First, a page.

U.S. Secretary of State, Antony Blinken, said Rwanda and the Democratic Republic of Congo have agreed to begin talks to ease the tension over fighting in eastern Congo.
Blinken, speaking in Rwanda Thursday, said he also raised human rights concerns and the detention of U.S. permanent resident Paul Rusesabagina.
Blinken said the presidents of Rwanda and the Democratic Republic of Congo, Paul Kagame and Felix Tshisekedi, respectively, have agreed to open direct communications to end tensions in eastern Congo.
The two leaders have accused each other of supporting rebel groups in the chronically volatile region.
Blinken in his address warned that supporting and cooperating with armed groups will endanger local communities and threaten central Africa’s stability. He urged the two countries to be respectful of each other’s territory.
Blinken said both Kagame and Tshisekedi welcomed the United States’ support and committed to begin processes toward achieving stability.
“Both presidents have agreed to engage in direct talks with each other,” Blinken said. “They are both ready to resume the talks in the context of the Nairobi process with armed groups, and both welcomed the continued U.S. engagement in support of African-led mediation efforts.”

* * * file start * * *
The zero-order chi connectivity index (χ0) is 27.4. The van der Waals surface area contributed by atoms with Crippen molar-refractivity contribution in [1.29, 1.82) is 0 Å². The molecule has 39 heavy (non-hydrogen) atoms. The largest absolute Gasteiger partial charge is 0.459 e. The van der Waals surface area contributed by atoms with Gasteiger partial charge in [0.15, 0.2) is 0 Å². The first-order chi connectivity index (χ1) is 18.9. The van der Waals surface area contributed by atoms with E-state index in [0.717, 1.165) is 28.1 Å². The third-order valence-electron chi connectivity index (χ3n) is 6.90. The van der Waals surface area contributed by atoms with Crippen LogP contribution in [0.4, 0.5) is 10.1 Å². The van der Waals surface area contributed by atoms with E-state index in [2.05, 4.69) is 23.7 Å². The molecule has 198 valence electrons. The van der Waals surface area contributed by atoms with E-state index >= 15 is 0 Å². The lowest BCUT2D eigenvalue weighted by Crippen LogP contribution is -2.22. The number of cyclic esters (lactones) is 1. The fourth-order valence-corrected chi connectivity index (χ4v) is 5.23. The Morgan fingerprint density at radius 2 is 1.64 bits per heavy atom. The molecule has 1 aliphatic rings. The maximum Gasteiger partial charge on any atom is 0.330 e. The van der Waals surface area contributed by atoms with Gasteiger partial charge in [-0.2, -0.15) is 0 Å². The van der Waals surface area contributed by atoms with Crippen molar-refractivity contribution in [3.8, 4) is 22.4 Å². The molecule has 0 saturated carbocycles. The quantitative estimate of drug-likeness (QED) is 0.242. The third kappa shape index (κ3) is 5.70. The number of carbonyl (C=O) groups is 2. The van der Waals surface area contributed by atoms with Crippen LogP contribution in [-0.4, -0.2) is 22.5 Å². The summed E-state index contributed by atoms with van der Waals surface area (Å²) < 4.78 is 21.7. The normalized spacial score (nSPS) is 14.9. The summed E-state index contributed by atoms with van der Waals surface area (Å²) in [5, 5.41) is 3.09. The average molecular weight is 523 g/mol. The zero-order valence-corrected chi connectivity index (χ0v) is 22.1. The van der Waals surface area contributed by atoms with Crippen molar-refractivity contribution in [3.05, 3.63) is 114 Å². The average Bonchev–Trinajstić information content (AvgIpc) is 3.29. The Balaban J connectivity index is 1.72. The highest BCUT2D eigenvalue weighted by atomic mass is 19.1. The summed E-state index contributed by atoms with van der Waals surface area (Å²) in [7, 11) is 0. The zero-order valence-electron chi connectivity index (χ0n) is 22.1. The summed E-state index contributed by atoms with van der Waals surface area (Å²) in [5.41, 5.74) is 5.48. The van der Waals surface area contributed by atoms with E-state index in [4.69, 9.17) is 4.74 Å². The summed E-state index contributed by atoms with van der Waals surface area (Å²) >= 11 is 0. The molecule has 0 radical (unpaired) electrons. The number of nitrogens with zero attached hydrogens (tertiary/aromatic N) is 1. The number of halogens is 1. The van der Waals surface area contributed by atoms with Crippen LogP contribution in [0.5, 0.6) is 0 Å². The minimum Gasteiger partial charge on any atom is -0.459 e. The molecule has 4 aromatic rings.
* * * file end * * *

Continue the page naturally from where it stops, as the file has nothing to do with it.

The Nairobi process was an initiative by the outgoing president of Kenya, Uhuru Kenyatta, that brought the heads of states of East African countries together to find lasting solutions to the disturbances in eastern Congo.
Blinken also addressed issues surrounding Rwanda’s detention of U.S. permanent resident Paul Rusesabagina, who is credited with saving hundreds of people during Rwanda’s 1994 genocide and inspired the film “Hotel Rwanda.”
Blinken said he had expressed his candid views to Kagame and will continue to engage on the matter.
“We have been clear about our concerns related to Paul Rusesabagina’s trial and conviction, particularly the lack of fair trial guarantees,” Blinken said. “We continue to urge the government to address concerns about the legal protections afforded to him in his case and establish safeguards to prevent similar outcomes in the future.”
Rusesabagina was taken to Rwanda under false pretences in 2020 and sentenced to 25 years in prison on terrorism charges last year.
Rwandan Foreign Minister Vincent Biruta said Thursday the government had broken no laws.
“This was done lawfully under both Rwandan and international laws,” Biruta said.
“Therefore, Rwanda will continue to abide by our laws and the decisions made by our judiciary, and we will request our partners to respect Rwanda’s sovereignty, Rwanda’s laws and its institutions.”
Blinken emphasized the U.S. commitments to be equal partners with Rwanda in advancing shared priorities, tackling global challenges and bettering the condition of the country’s citizens.